Laser Refractive Surgery

Laser refractive surgery is a procedure that involves reshaping the surface of the cornea using a laser to change the focus of the eye. This is typically performed on patients wishing to reduce their need for spectacles and, in many instances, completely eradicating the need for spectacles.

The procedure is a safe and effective procedure. However, it does need to be practiced in a responsible fashion. Dr Singh is a partner at Hunter Laser Vision, but thus established a laser correction vision practice in the Hunter area, where state of the art equipment is used for treating patients.

The laser platform using the Schwind Amaris 750 and the IntraLase (60 kHz platform) is used to create the flaps during LASIK.

Broadly there are two ways of treating patients with laser. One is LASIK and the other is PRK or otherwise sometimes known as advanced surface laser ablation (ASLA).

1. LASIK stands for laser-assisted intracorneal keratomileusis. In this procedure, a flap is created in the cornea (that is using the IntraLase femtosecond laser) which is then lifted and the treatment performed with the excimer laser onto the corneal bed underneath the flap (using the Schwind Amaris 750S). The flap is then replaced and the eye drops are commenced on the day of surgery. Usually there is a marked improvement in vision on the first postoperative day. LASIK can be used to treat both shortsightedness and longsightedness. A consultation with Dr Singh will determine whether you are suitable for this procedure.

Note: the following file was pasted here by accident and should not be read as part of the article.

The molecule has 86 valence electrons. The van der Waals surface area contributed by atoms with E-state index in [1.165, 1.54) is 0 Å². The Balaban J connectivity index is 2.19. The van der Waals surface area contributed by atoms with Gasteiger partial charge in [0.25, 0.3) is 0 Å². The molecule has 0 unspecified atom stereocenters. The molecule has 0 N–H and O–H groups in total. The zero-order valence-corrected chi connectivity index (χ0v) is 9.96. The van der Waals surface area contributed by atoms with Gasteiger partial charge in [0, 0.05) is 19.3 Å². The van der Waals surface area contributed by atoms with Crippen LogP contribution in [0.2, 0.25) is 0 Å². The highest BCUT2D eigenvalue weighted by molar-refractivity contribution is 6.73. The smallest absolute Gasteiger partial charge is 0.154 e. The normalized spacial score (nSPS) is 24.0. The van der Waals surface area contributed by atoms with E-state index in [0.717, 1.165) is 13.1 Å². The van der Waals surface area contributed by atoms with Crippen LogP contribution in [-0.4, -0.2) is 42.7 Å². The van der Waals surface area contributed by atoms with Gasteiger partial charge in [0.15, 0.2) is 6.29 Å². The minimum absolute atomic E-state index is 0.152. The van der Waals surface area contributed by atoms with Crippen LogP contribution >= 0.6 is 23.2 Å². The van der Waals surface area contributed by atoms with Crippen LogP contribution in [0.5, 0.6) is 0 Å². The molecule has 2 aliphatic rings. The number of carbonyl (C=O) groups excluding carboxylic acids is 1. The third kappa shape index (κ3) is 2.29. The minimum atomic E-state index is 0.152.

2. PRK stands for phototherapeutic keratectomy. It is also known as ASLA (advanced surface laser ablation). In this procedure, no corneal flap is lifted from the cornea. Instead, a brush or laser is used to remove the surface cells of the cornea. The treatment is then applied directly to the cornea. After this, a contact lens is placed over the eye as a bandage as without it this can be quite an uncomfortable procedure. While PRK has similar results to LASIK, it has a slightly slower visual recovery time. Typically, patients undergoing PRK will notice a stepwise improvement in vision from week to week and usually vision reaches its stable point at around week six. During the early stage of the procedure, patients can feel their vision is quite fuzzy, which is quite normal. Most patients, however, are quite functional during this period.

If you would like to discuss laser refractive surgery, please make an appointment to see Dr Singh who will discuss the options further with you.


Hunter Eye Hospital